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News Release 09-194

Paleontologists Discover New Fossil Mammal

Chipmunk-sized animal lived 123 million years ago in the Liaoning Province in China

Life reconstruction of the new fossil mammal, as a chipmunk-sized animal.

Life reconstruction of the new fossil mammal, as a chipmunk-sized animal.


October 8, 2009

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Paleontologists in the U.S. and China have discovered a new species of mammal that lived 123 million years ago in what is now the Liaoning Province in China. The newly discovered chipmunk-sized animal, named Maotherium asiaticus, was found in the famous fossil-rich beds of the Yixian Formation in China.

The fossil mammal, reported in this week's issue of the journal Science, offers an important clue to how the mammalian middle ear evolved. It represents an intermediate stage in the evolutionary process of how modern mammals acquired a middle ear structure.

Hearing is an important sensory function for humans, whether for listening to an interesting conversation or to beautiful music, says Zhe-Xi Luo, a paleontologist at the Carnegie Museum of Natural History in Pittsburgh, Pa., and an author of the Science paper. For mammals as a whole, Luo says, hearing is an evolutionary adaptation vital for survival.

"With a tiny and intricate middle ear structure, mammals have more sensitive hearing in a wider range of sounds than other vertebrates," says H. Richard Lane, program director in the National Science Foundation (NSF)'s Division of Earth Sciences. "This sensitive hearing was crucial for mammals to develop nocturnal adaptations and to survive in dinosaur-dominated times."

The newly discovered ground-living mammal, some five inches long, had teeth with symmetrically arranged cusps specialized for feeding on insects and worms.

By studying this exquisitely preserved fossil, Luo and colleagues believe Maotherium is closely related to marsupials and placentals. What's most surprising, they say, is the animal's ear.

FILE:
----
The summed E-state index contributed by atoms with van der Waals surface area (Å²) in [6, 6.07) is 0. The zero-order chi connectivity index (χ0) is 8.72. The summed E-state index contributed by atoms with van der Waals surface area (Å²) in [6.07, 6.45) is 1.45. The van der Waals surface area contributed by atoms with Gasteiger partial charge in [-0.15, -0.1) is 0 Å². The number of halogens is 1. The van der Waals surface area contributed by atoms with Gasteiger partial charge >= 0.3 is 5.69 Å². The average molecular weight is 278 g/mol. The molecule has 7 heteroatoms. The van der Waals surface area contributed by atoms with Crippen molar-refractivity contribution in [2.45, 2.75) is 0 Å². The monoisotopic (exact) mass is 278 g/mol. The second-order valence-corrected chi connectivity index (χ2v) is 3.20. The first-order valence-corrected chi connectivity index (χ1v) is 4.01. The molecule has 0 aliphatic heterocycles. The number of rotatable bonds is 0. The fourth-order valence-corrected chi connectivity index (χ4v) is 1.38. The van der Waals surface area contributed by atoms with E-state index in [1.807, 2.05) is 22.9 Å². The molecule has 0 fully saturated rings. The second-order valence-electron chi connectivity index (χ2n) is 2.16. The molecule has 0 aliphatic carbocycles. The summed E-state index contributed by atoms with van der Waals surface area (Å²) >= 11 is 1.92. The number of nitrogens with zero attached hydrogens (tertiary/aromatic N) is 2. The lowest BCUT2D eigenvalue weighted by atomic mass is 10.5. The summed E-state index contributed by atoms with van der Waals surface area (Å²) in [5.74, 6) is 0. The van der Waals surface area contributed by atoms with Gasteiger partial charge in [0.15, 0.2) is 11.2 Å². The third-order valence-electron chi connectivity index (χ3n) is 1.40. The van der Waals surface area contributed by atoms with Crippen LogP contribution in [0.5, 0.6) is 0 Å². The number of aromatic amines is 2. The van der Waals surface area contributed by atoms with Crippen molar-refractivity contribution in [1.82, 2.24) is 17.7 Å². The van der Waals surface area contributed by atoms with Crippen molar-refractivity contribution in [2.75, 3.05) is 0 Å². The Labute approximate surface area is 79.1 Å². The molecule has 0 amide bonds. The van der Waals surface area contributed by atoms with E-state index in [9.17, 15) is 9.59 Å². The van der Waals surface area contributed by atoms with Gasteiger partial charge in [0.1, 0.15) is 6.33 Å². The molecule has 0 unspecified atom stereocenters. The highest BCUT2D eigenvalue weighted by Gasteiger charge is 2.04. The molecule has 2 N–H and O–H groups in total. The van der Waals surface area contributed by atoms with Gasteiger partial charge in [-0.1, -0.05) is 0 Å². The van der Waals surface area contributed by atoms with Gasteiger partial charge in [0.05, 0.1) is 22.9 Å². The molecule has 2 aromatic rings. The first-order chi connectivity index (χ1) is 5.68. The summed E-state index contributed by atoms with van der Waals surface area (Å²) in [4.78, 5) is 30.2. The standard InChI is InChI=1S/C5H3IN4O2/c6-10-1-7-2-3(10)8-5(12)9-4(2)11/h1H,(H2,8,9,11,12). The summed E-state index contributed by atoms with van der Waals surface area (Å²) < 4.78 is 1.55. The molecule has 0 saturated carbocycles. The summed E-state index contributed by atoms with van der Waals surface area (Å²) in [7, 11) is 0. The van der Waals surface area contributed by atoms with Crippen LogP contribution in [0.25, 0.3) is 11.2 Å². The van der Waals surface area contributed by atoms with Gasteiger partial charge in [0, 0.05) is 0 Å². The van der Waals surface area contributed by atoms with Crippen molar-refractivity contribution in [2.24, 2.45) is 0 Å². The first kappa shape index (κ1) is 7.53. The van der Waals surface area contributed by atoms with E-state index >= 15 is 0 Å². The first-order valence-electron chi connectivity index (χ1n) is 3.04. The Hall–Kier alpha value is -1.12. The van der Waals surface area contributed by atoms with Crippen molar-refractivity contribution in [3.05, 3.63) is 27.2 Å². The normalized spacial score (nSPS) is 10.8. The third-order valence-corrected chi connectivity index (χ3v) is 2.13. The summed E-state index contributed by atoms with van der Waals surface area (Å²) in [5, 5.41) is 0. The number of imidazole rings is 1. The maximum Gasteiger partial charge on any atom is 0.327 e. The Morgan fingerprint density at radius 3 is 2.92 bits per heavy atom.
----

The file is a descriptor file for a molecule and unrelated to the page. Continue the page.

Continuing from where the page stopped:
Mammals have highly sensitive hearing, far better than the hearing capacity of all other vertebrates. According to the Chinese and American scientists who discovered the new mammal, the middle ear bones of Maotherium are similar to those of modern mammals.

But unlike modern mammals, Maotherium's middle ear has an unusual connection to its lower jaw.

This connection, also known as the ossified Meckel's cartilage, resembles the embryonic condition of living mammals and the primitive middle ear of pre-mammalian ancestors. These mammal middle ear bones evolved from the bones of the jaw hinge in reptilian relatives.

Paleontologists have long tried to understand the evolutionary pathway through which these precursor jaw-bones became separated from the jaw and moved into the middle ears of modern mammals.

Maotherium asiaticus is a beautifully preserved fossil, one that made it possible for us to reconstruct how the middle ear could be attached to the jaw, says Luo.

Modern biology has shown that genes can trigger the development of unusual middle ear structures like the "re-appearance" of the Meckel's cartilage in modern mice.

The scientists suggest that the unusual middle ear structure found in the Chinese fossil, such as the ossified Meckel's cartilage, is the manifestation of developmental gene mutations in long-ago mammal evolution.

The Science paper is co-authored by paleontologists Qiang Ji of the Chinese Academy of Geological Sciences in Beijing and Xinliang Zhang of the Henan Provincial Geological Museum, along with other collaborators.

The researchers also received support from the National Natural Science Foundation (China), Ministry of Science and Technology (China), and National Geographic Society.

-NSF-

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Cheryl Dybas, NSF, (703) 292-7734, email: cdybas@nsf.gov

The National Science Foundation (NSF) is an independent federal agency that supports fundamental research and education across all fields of science and engineering. In fiscal year (FY) 2019, its budget is $8.1 billion. NSF funds reach all 50 states through grants to nearly 2,000 colleges, universities and other institutions. Each year, NSF receives more than 50,000 competitive proposals for funding and makes about 12,000 new funding awards.

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